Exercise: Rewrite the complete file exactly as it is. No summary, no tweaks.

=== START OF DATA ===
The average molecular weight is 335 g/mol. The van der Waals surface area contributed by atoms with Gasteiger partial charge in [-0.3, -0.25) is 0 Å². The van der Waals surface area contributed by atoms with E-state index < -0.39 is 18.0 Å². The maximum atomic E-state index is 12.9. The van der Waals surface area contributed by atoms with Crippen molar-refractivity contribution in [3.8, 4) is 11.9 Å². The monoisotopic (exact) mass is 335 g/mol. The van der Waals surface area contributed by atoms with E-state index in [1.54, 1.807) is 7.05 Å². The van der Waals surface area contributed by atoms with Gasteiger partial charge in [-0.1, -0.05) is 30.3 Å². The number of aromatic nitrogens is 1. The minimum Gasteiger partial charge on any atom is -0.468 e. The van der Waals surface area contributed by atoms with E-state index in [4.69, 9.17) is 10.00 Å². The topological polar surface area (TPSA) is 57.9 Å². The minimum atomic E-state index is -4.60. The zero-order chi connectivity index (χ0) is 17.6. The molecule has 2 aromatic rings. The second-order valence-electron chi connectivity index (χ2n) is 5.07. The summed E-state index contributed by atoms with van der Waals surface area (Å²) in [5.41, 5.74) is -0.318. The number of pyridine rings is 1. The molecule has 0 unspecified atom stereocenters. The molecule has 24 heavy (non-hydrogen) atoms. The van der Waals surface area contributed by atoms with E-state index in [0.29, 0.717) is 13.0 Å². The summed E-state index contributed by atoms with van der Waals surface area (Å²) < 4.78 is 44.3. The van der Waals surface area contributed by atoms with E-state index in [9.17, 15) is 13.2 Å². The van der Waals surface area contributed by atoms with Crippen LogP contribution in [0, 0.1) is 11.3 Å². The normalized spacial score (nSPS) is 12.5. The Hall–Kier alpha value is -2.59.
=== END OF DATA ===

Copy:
The average molecular weight is 335 g/mol. The van der Waals surface area contributed by atoms with Gasteiger partial charge in [-0.3, -0.25) is 0 Å². The van der Waals surface area contributed by atoms with E-state index < -0.39 is 18.0 Å². The maximum atomic E-state index is 12.9. The van der Waals surface area contributed by atoms with Crippen molar-refractivity contribution in [3.8, 4) is 11.9 Å². The monoisotopic (exact) mass is 335 g/mol. The van der Waals surface area contributed by atoms with E-state index in [1.54, 1.807) is 7.05 Å². The van der Waals surface area contributed by atoms with Gasteiger partial charge in [-0.1, -0.05) is 30.3 Å². The number of aromatic nitrogens is 1. The minimum Gasteiger partial charge on any atom is -0.468 e. The van der Waals surface area contributed by atoms with E-state index in [4.69, 9.17) is 10.00 Å². The topological polar surface area (TPSA) is 57.9 Å². The minimum atomic E-state index is -4.60. The zero-order chi connectivity index (χ0) is 17.6. The molecule has 2 aromatic rings. The second-order valence-electron chi connectivity index (χ2n) is 5.07. The summed E-state index contributed by atoms with van der Waals surface area (Å²) in [5.41, 5.74) is -0.318. The number of pyridine rings is 1. The molecule has 0 unspecified atom stereocenters. The molecule has 24 heavy (non-hydrogen) atoms. The van der Waals surface area contributed by atoms with E-state index in [0.29, 0.717) is 13.0 Å². The summed E-state index contributed by atoms with van der Waals surface area (Å²) < 4.78 is 44.3. The van der Waals surface area contributed by atoms with E-state index in [9.17, 15) is 13.2 Å². The van der Waals surface area contributed by atoms with Crippen LogP contribution in [0, 0.1) is 11.3 Å². The normalized spacial score (nSPS) is 12.5. The Hall–Kier alpha value is -2.59.